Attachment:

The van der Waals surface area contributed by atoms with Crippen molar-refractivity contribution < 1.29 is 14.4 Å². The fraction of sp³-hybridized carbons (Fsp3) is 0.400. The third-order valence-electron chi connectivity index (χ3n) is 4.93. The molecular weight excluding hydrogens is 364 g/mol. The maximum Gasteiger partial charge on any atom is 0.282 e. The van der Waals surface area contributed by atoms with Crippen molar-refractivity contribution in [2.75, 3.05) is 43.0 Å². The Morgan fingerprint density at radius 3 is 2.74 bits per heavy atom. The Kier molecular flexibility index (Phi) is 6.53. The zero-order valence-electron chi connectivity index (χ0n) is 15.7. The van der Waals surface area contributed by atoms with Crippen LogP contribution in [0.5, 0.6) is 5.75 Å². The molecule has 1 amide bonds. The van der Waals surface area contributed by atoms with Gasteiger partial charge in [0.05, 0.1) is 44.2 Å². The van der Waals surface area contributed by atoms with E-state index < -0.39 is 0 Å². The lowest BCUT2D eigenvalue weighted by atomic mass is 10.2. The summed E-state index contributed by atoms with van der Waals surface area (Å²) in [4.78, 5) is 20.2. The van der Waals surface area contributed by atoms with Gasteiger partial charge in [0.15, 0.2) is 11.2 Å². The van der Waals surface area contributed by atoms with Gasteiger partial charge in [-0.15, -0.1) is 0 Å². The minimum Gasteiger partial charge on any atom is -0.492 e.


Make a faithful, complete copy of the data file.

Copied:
The van der Waals surface area contributed by atoms with Crippen molar-refractivity contribution < 1.29 is 14.4 Å². The fraction of sp³-hybridized carbons (Fsp3) is 0.400. The third-order valence-electron chi connectivity index (χ3n) is 4.93. The molecular weight excluding hydrogens is 364 g/mol. The maximum Gasteiger partial charge on any atom is 0.282 e. The van der Waals surface area contributed by atoms with Crippen molar-refractivity contribution in [2.75, 3.05) is 43.0 Å². The Morgan fingerprint density at radius 3 is 2.74 bits per heavy atom. The Kier molecular flexibility index (Phi) is 6.53. The zero-order valence-electron chi connectivity index (χ0n) is 15.7. The van der Waals surface area contributed by atoms with Crippen LogP contribution in [0.5, 0.6) is 5.75 Å². The molecule has 1 amide bonds. The van der Waals surface area contributed by atoms with Gasteiger partial charge in [0.05, 0.1) is 44.2 Å². The van der Waals surface area contributed by atoms with E-state index < -0.39 is 0 Å². The lowest BCUT2D eigenvalue weighted by atomic mass is 10.2. The summed E-state index contributed by atoms with van der Waals surface area (Å²) in [4.78, 5) is 20.2. The van der Waals surface area contributed by atoms with Gasteiger partial charge in [0.15, 0.2) is 11.2 Å². The van der Waals surface area contributed by atoms with Gasteiger partial charge in [-0.15, -0.1) is 0 Å². The minimum Gasteiger partial charge on any atom is -0.492 e.